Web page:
3. We’ve eliminated all processed food. I’ve been working on this one for a while now. I had already implemented a “5 ingredient rule.” That being, if the label had more than 5 ingredients, it was too processed and we wouldn’t buy it. There were also a few no-no ingredients that automatically disqualified a food, such as high fructose corn syrup or chemical sweeteners. However, I often let this rule slide when it was convenient for me. For example, we still leaned heavily on frozen waffles, breakfast cereals, and frozen pizzas. Convenience was often a trump card here. Now the trump card has been thrown out the window. We’re not eating any processed food. When we go to the grocery store, we only shop on the perimeter of the store. Pretty much everything down the aisles is off limits.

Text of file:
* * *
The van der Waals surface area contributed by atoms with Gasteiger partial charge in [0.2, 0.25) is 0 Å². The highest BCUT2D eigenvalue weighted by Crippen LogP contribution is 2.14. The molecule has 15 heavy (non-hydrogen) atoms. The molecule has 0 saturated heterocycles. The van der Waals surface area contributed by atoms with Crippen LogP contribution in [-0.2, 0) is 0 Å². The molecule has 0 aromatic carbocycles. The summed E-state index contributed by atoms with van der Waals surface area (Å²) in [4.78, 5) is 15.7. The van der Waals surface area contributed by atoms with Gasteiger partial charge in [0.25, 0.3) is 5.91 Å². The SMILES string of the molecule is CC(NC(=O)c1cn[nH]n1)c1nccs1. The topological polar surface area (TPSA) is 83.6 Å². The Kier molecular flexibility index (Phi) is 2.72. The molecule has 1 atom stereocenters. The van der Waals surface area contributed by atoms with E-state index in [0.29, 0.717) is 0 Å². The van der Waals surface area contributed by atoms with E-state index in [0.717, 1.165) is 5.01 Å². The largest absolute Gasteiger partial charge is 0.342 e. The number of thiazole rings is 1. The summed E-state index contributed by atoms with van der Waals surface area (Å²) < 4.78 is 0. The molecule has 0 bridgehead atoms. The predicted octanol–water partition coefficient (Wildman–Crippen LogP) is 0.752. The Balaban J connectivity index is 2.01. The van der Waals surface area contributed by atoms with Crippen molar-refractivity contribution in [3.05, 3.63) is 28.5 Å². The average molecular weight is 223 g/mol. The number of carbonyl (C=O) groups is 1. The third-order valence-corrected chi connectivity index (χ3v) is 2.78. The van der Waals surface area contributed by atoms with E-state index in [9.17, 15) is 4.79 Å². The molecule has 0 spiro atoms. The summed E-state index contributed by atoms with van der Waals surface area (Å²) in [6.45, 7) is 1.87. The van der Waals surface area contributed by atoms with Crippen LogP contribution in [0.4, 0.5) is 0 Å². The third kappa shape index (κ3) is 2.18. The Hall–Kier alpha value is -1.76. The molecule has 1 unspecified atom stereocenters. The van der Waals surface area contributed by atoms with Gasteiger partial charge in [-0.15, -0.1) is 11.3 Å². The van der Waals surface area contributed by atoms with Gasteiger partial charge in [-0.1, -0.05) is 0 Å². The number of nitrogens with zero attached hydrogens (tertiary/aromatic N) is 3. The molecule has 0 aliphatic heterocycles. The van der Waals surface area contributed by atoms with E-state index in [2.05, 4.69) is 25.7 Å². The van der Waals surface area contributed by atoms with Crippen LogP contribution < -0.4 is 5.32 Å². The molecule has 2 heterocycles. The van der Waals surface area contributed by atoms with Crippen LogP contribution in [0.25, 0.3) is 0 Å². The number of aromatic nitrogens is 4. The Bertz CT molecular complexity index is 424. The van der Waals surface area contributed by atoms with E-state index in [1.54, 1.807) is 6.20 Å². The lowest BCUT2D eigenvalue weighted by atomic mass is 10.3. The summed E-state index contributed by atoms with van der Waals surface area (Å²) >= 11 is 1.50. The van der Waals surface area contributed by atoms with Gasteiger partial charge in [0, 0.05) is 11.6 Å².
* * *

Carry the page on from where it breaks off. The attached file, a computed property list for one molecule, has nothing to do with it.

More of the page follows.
4. No fast food. This is another one that has been slowly evolving. We had already eliminated most fast food chains, but there were a couple (okay, one in particular) that I truly loved and wouldn’t cut out. I rationalized that their ingredients were much more legit than other places, but, after reading their actual ingredient lists, I realized I was so very wrong. The chicken may actually be real chicken, but it’s so chemical laden that it doesn’t really matter. Anyway, we were eating at my beloved fast food establishment at least once a week, but no more. It has finally been banned for good, along with all other fast food places.
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This is what the kids chose for lunch one day recently. SO much better than frozen pizza!